Return from Cripple Creek

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Status: Finished  |  Genre: Horror  |  House: Booksie Classic
Henry returns home to tie up loose ends.

Submitted: July 28, 2017

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Submitted: July 28, 2017

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Henry leaned against Shadow, resting his arm briefly on the saddle. He fumbled through the saddlebag and found his pipe, the rock and the note from Louise, crumpled up because of the previous week's events. He was pleased both at how quickly he’d traded the gold for supplies, found a judge for the marriage and come back so quickly to tend to his claim.

After the long trip from Cripple Creek, though he needed a smoke. Smiling to himself, he unfolded the note and read it again, making his heart beat faster and his blood rush. It had been a long time since a woman pleased him so much, and he was eager bring her back once his preparations were complete.

He patted Shadow, who made a noise that sounded like a sneeze, then seemed to smack her tongue. Apparently, she needed water more than he did. 

Henry let down the bucket as a spider watched Henry's movements with caution, having built a web just out of the handle's reach. He imagined the spider trying to decide if or when to run, but it seemed intent on having a staring contest, so he continued. 

He peered into the blackness, the light still being enough to illuminate the top part of the brick and mortar he had built not long ago. Just last week he had climbed down, and now he just felt spooked, and tried to hurry. As the bucket disappeared into the shadows, he could almost swear he heard a voice sounding like Clara's whisper, “Henry...”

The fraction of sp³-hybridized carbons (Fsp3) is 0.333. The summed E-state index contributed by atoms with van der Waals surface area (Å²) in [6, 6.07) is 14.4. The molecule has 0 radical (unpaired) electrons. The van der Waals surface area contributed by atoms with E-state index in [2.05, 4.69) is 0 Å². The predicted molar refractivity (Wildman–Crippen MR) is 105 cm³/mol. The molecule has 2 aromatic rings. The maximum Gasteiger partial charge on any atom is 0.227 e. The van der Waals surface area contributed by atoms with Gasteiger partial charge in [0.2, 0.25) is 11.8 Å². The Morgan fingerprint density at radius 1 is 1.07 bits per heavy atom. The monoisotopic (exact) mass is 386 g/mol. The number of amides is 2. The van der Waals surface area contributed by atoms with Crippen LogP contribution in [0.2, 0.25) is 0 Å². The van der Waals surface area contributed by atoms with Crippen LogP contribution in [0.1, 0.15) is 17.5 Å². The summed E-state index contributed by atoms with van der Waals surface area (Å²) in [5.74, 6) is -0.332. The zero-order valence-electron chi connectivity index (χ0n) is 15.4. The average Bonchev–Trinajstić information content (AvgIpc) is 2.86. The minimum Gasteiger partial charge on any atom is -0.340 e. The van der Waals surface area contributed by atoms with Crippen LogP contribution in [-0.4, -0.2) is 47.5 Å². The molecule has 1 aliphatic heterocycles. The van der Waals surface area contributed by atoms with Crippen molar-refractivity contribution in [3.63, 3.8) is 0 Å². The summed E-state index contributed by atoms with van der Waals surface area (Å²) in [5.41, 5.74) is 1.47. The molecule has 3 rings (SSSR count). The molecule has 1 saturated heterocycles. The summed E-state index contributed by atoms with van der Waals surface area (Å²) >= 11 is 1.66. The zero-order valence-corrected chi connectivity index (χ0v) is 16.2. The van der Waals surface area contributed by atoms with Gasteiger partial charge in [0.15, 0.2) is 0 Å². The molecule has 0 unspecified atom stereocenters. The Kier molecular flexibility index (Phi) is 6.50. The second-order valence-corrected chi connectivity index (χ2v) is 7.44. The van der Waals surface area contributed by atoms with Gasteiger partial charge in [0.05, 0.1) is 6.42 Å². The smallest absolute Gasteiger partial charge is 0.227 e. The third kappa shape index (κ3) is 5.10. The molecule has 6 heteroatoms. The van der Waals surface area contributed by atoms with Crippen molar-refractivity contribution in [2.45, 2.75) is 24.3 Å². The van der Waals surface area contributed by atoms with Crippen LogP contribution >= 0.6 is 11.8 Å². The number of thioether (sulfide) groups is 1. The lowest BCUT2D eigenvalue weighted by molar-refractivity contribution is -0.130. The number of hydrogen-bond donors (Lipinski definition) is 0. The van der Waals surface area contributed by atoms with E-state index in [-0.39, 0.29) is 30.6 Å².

He started, finding himself answering back. “Clara!? Clara?!” As he listened for an answer, he heard a bird and crickets answering back. They seemed to say, “She's gone! She's gone!” He paused and moved toward the trough, noticing the gaze of the bird following him.

As he poured the water, Shadow lurched forward to quench her thirst. Henry reflected that she'd been a good specimen, sometimes saving him at least an hour or two on his journeys. She'd been by far Clara's biggest gift during their marriage, and he reminisced about her as he watched the water slosh in the trough. 

When Henry finally made it inside the house, he managed to surround himself several comforts and a warm fire, which was helpful because the sun was quickly disappearing. Nursing his tiredness with whiskey and smoke, he began to drift when a noise from the outside awakened him from his trance. Glancing at the window, he thought he saw movement but he couldn't be sure. 

He clumsily grabbed his gun, whiskey in hand and began scouting the perimeter. Seeing nothing but a slightly restless Shadow, he ventured to the opposite side On the other side of the house he noted the mound of dirt where Clara was buried, the dirt still fresh. Tomorrow he would make sure the remains were beyond discerning. He didn’t want Louise or anyone else asking questions. 

Cursing the whiskey for playing tricks on him, he nonetheless took a swig and returned to the well, which seemed to draw him. He fetched a lantern from the inside and slowly approached the opening again, staring into its darkness. He managed to hold up the light inside, and shadows danced seemed as it swung back and forth. Henry started and almost dropped the lantern as a voice moaned more loudly this time, “Henry!”